- A landlord will also want to protect the marketability of the subject property to long-term tenants by including limitations on alterations and permanent fixtures, as well as language allowing the landlord entry to show the premises to potential future tenants. In addition, any landlord who has plans for future use of the property may wish to instruct its attorney to prepare particularly strict holdover provisions to avoid (or be compensated for) any detrimental effects of a pop-up tenant failing to vacate its space within the time frame provided for under the lease or license.
- There are also several practical considerations which might be missed by a property owner entering into a pop-up store agreement in haste: Should the agreement include terms relating to special events, media presence, crowd control, parking, safety issues, equipment and inventory loading and storage, or signage? Will the retailer be required to pay utility and maintenance costs? Should the retailer be permitted to assign the agreement?
- Lastly, a landlord will want to retain some modicum of control over its property, including the ability to impose rules and regulations to address safety issues and prevent any adverse effects that the presence of the pop-up store may have on other tenants.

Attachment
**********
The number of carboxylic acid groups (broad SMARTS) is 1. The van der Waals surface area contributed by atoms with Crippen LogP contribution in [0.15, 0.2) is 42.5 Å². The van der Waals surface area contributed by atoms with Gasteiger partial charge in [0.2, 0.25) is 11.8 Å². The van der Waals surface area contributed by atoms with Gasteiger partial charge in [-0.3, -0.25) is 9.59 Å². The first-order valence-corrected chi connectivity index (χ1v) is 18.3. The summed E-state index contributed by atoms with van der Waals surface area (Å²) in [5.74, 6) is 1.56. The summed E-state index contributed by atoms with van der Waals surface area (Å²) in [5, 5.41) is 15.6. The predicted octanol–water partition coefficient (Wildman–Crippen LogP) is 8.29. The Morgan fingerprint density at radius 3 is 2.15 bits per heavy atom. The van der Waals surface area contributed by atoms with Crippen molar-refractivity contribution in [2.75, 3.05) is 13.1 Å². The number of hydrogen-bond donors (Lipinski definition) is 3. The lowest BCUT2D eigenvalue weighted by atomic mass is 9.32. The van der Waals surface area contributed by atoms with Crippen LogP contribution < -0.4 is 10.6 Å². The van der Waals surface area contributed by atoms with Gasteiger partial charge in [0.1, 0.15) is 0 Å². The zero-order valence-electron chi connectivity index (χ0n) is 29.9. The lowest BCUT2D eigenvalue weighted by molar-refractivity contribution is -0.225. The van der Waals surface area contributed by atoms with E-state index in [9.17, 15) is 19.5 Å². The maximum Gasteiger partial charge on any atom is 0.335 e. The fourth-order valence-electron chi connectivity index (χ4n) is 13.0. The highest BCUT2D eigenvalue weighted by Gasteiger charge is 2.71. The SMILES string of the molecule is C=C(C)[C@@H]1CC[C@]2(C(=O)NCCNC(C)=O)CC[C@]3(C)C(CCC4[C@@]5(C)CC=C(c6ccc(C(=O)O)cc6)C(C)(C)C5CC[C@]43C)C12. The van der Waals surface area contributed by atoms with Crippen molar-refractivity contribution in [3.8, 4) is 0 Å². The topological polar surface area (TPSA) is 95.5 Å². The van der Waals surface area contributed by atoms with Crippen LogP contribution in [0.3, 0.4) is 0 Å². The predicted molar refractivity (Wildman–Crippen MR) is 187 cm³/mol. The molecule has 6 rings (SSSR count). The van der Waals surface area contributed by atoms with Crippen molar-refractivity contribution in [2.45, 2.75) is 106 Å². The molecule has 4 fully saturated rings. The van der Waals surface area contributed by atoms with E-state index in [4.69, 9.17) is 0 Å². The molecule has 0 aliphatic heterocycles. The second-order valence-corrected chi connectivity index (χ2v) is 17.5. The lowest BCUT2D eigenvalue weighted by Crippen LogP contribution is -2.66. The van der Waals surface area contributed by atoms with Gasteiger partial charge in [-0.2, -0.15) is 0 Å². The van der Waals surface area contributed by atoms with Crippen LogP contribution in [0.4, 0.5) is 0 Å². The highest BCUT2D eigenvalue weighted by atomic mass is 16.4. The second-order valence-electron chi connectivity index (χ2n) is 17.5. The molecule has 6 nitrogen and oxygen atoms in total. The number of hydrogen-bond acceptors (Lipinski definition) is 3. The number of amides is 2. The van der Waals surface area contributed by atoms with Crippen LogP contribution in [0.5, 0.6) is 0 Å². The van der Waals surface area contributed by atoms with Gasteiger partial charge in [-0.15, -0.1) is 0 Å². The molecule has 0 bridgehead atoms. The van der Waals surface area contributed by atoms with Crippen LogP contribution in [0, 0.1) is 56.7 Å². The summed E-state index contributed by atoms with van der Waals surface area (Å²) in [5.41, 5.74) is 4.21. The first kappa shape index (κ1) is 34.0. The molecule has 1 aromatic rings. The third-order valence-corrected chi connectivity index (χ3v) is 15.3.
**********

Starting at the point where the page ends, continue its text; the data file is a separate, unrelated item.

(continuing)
- To sum up, a property owner should not enter into a pop-up store agreement without thinking through the ramifications and consulting with an attorney who is aware of the issues surrounding these types of agreements. The aim is to ensure that the risk of any potential negative effects is sufficiently mitigated.
Considerations for Tenants
The primary concern for a retailer planning on opening a pop-up store will be protecting the valuable investment made in the store and ensuring its success, both in terms of sales and brand identity. Retailers can of course obtain business loss and liability insurance coverage to protect themselves when opening a pop-up store, but without a skillfully negotiated pop-up store agreement, a retailer may find that the business purposes of inducing sales and creating brand loyalty are thwarted by an agreement that is inflexible or fails to incorporate novel ideas to accommodate the special purpose of the business arrangement with the property owner.